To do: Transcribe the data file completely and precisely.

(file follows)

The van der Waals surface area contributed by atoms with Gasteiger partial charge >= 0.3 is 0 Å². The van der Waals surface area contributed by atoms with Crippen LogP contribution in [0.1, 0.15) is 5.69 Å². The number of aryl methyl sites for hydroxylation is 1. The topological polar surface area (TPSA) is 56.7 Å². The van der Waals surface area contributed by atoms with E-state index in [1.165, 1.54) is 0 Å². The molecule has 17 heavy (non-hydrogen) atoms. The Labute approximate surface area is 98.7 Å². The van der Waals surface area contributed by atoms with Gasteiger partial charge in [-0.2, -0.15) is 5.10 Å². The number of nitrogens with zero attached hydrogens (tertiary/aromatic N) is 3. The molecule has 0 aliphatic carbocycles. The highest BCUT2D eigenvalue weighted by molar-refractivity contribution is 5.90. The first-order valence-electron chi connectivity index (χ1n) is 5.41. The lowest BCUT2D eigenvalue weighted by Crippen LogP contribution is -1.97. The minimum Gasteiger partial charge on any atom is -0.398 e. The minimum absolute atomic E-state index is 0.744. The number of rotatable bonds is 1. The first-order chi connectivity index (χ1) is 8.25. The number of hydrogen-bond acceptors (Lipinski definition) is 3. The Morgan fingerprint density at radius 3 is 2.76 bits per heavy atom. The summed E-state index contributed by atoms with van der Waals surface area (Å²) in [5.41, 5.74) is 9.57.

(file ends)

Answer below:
The van der Waals surface area contributed by atoms with Gasteiger partial charge >= 0.3 is 0 Å². The van der Waals surface area contributed by atoms with Crippen LogP contribution in [0.1, 0.15) is 5.69 Å². The number of aryl methyl sites for hydroxylation is 1. The topological polar surface area (TPSA) is 56.7 Å². The van der Waals surface area contributed by atoms with E-state index in [1.165, 1.54) is 0 Å². The molecule has 17 heavy (non-hydrogen) atoms. The Labute approximate surface area is 98.7 Å². The van der Waals surface area contributed by atoms with Gasteiger partial charge in [-0.2, -0.15) is 5.10 Å². The number of nitrogens with zero attached hydrogens (tertiary/aromatic N) is 3. The molecule has 0 aliphatic carbocycles. The highest BCUT2D eigenvalue weighted by molar-refractivity contribution is 5.90. The first-order valence-electron chi connectivity index (χ1n) is 5.41. The lowest BCUT2D eigenvalue weighted by Crippen LogP contribution is -1.97. The minimum Gasteiger partial charge on any atom is -0.398 e. The minimum absolute atomic E-state index is 0.744. The number of rotatable bonds is 1. The first-order chi connectivity index (χ1) is 8.25. The number of hydrogen-bond acceptors (Lipinski definition) is 3. The Morgan fingerprint density at radius 3 is 2.76 bits per heavy atom. The summed E-state index contributed by atoms with van der Waals surface area (Å²) in [5.41, 5.74) is 9.57.